Hyperemesis Gravidarum - not just morning sickness

Blooming? Blooming awful, more like. Hyperemesis Gravidarum is a very extreme form of morning sickness which can blight a woman's pregnancy. Here we explain what it is, and how you can get through it

Becoming pregnant should be one of the happiest times in a woman’s life, but if you’re affected by hyperemesis, that’s unlikely to happen. Instead it becomes a very strange time – you’re excited by the baby inside you, but feel so incredibly ill, that joy is very much muted.

“Hyperemesis is extreme vomiting in pregnancy”, says Emeka Okaro, a consultant gynaecologist at the Royal London and St Bartholomew Hospital Trust. “There are a number of theories about why it happens, and it’s often not taken seriously enough. It can also be quite dangerous for the mother, who may suffer vitamin deficiencies, and in rare cases, neurological problems.”

Women usually start suffering from hyperemesis very early on in their pregnancy – sometimes even before they have told people they are pregnant. Those early months can be very precious, but when you are throwing up twenty or more times a day, they become more of a chore to struggle through.

“I was vomiting up to thirty or forty times a day,” says midwife and sufferer Johanne Jakeway. “I was so sick I couldn’t stand up. I felt sick all the time and couldn’t eat anything until around 24 weeks.”

No one is quite sure why Hyperemesis occurs, although it’s generally believed that it happens because of very sensitive hormone levels. Some women get so ill, they can’t swallow their own saliva without needing to be sick and while most people don’t have it all the way through their pregnancy, unfortunately some do keep having symptoms until they give birth.

Around eighty percent of women will suffer from some form of morning sickness, but only around one to three percent will suffer from Hyperemesis (and only a very, very small percentage of those will have to go through the whole pregnancy suffering). Hyperemesis is so much more than morning sickness.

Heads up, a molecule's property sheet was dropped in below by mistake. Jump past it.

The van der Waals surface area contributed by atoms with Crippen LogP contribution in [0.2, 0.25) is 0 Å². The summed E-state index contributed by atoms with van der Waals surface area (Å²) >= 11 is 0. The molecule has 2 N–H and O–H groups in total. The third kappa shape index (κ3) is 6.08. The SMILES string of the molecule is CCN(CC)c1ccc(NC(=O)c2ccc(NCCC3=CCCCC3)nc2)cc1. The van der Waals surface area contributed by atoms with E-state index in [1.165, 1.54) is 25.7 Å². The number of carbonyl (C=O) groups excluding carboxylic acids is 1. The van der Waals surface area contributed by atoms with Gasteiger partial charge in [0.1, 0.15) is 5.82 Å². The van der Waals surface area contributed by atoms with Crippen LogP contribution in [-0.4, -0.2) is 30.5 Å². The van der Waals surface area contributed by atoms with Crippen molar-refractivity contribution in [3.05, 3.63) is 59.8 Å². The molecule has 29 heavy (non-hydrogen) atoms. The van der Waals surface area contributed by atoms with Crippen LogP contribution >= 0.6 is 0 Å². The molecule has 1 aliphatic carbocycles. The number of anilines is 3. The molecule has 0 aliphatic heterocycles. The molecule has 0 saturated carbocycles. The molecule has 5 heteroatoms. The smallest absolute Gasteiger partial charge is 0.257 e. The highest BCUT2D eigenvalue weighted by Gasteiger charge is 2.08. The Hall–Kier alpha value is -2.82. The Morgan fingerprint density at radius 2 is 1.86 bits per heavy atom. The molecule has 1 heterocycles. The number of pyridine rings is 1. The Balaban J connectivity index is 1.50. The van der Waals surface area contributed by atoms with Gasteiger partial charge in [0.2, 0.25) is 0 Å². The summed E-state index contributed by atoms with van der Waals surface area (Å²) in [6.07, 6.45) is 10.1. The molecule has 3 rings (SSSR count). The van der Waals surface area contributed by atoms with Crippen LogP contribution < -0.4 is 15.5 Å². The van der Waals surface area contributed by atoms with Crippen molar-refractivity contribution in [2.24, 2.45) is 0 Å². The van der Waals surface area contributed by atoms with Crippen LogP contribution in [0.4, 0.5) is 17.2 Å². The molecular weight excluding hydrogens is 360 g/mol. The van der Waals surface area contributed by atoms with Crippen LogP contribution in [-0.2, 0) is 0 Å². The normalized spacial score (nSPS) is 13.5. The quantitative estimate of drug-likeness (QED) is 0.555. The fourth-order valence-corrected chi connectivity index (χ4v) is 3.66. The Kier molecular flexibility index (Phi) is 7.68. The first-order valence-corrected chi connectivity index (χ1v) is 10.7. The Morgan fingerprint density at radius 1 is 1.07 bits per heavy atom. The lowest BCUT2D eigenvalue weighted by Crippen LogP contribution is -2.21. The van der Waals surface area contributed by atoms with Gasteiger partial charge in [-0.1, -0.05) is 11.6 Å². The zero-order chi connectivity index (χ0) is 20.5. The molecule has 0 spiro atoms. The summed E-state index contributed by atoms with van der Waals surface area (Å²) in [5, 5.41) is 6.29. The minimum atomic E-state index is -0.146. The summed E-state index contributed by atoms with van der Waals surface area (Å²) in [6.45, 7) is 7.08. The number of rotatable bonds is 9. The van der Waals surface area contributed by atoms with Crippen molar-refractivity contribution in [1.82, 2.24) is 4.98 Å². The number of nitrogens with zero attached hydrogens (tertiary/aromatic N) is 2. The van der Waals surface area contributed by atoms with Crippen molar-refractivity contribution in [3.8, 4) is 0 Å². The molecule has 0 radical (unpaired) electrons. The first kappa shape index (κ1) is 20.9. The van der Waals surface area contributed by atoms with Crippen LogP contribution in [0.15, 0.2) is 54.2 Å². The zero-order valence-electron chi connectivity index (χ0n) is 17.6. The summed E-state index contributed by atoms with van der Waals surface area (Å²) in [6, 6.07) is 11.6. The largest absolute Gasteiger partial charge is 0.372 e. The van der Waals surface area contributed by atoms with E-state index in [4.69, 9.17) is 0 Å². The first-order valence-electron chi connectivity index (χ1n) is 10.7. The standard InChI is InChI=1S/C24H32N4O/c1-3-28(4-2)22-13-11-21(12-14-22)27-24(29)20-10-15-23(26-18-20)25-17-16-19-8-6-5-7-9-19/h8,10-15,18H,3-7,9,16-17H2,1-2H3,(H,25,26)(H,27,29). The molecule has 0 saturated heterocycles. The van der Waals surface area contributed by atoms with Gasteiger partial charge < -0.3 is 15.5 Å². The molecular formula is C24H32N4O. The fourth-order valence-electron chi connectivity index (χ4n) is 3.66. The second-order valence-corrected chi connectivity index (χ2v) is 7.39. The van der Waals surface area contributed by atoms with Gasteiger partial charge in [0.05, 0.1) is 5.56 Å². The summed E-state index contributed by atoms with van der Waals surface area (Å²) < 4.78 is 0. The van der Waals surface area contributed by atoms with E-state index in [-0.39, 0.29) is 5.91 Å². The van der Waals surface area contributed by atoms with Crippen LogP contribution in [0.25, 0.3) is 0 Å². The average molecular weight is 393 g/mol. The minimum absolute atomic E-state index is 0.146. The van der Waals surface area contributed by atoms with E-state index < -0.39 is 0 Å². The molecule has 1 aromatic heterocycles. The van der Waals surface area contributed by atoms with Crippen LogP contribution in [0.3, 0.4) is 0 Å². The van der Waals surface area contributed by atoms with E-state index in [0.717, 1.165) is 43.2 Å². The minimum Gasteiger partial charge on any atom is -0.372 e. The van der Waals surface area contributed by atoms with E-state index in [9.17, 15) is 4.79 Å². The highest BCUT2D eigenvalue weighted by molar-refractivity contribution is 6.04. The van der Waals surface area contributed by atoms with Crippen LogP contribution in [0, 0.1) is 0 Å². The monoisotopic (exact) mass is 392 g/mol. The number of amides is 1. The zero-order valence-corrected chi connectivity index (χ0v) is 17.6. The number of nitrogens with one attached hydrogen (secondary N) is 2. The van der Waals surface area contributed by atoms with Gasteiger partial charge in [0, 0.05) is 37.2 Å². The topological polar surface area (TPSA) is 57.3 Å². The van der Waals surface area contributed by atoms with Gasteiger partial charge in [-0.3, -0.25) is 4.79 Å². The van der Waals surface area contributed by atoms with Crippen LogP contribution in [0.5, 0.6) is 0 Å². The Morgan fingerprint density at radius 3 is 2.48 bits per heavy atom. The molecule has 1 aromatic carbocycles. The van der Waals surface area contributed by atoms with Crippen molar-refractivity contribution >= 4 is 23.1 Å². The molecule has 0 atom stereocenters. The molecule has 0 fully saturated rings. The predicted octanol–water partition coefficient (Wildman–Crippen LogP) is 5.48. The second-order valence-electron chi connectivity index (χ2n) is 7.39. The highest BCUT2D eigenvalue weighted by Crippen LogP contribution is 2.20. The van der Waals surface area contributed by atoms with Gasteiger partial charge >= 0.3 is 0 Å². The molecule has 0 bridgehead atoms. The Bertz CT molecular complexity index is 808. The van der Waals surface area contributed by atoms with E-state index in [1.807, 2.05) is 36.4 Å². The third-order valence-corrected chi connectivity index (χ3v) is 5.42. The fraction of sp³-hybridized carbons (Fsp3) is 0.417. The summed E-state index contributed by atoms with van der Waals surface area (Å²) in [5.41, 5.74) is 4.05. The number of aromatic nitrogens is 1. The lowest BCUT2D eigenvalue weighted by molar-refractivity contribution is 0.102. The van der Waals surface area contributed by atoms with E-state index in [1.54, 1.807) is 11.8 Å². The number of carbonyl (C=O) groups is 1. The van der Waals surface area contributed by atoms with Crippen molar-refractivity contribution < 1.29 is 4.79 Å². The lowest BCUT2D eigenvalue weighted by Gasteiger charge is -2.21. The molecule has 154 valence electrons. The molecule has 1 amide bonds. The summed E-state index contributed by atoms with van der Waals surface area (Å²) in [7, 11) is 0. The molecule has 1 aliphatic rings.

Don’t worry about the baby

But that doesn’t mean you have to worry about your little one. Babies are parasites and they will take all the nutrients they need from you. It’s the mothers who suffer from hyperemesis, not the developing foetus.

Sometimes the drugs do work

You may find that if you are suffering, you will be taken into hospital and put on a drip to rehydrate you. You may also be offered a range of drugs, particularly the anti- sickness drugs Cyclizine, Stemetil and Metoclopramide (or maxolon)

Ondanestron (or Zofran) is another drug which some mothers find useful, but it is very expensive.

Feeling alone? Do seek help

Women suffering from hyperemesis may have different symptoms – some maybe sick for months on end, others may stop at 16 weeks or so. Some women may be sick constantly, others may be able to eat a little. But most will tell you that they feel alone and depressed while they are suffering.

What’s important is to seek help. You are not alone. Try self-help groups on the internet, talk to your hospital or GP and also talk to friends and family. It is a very hard time, and sometimes you may feel that others think you are “making a fuss”, but you still need their support and they have no idea what you are going through!


These may help hyperemesis sufferers, but we can’t promise they will! Some women have been known to say that they will hit the next person who suggests that they eat little and often…

  • Don’t eat large meals – try and eat something small several times a day
  • Suck on an ice cube if you can’t face drinking fluids
  • Try sipping on peppermint or ginger tea
  • Avoid strong smelling foods
  • Try and eat foods containing ginger
  • Try and avoid stress – it makes it all much worse.
  • Some people may find that alternative therapies, such as acupuncture of homeopathy help

Above all, remember there is an end to this – and hopefully you will have a wonderful, healthy baby to start you off on a new adventure.

Related links

Hyperemesis Gravidarum - a personal story: Becoming pregnant should be a joy, but those women who suffer from Hyperemesis, it becomes something more akin to a nightmare. Here sufferer Johnanne Jakeway - herself a midwife - explains her story.

Pregnancy Calendar: Keep on top of the rollercoaster ride. As well as helping you to explore and understand the experience, it will also allow you to preserve the memories (good and not so good!).

Preparing A Birth Plan: A birth plan can help you explore your options and prepare for child birth – but expect the unexpected!

Nix that nausea: Yay! You’re expecting a baby and over the moon. But around week five the dreaded morning sickness often raises its ugly head. How can you relieve the symptoms?

How to Avoid Stretch Marks: They're one of the dreaded side effects of pregnancy, but stretch marks can be avoided. Try these tips from the Supernanny team of Mums

Find out more

Blooming Awful provides practical advice and support to women and those close to them.

The HER Foundation: The American based Hyperemesis Education & Research Foundation provides education & support for mothers suffering from hyperemesis gravidarum and those who care for them.

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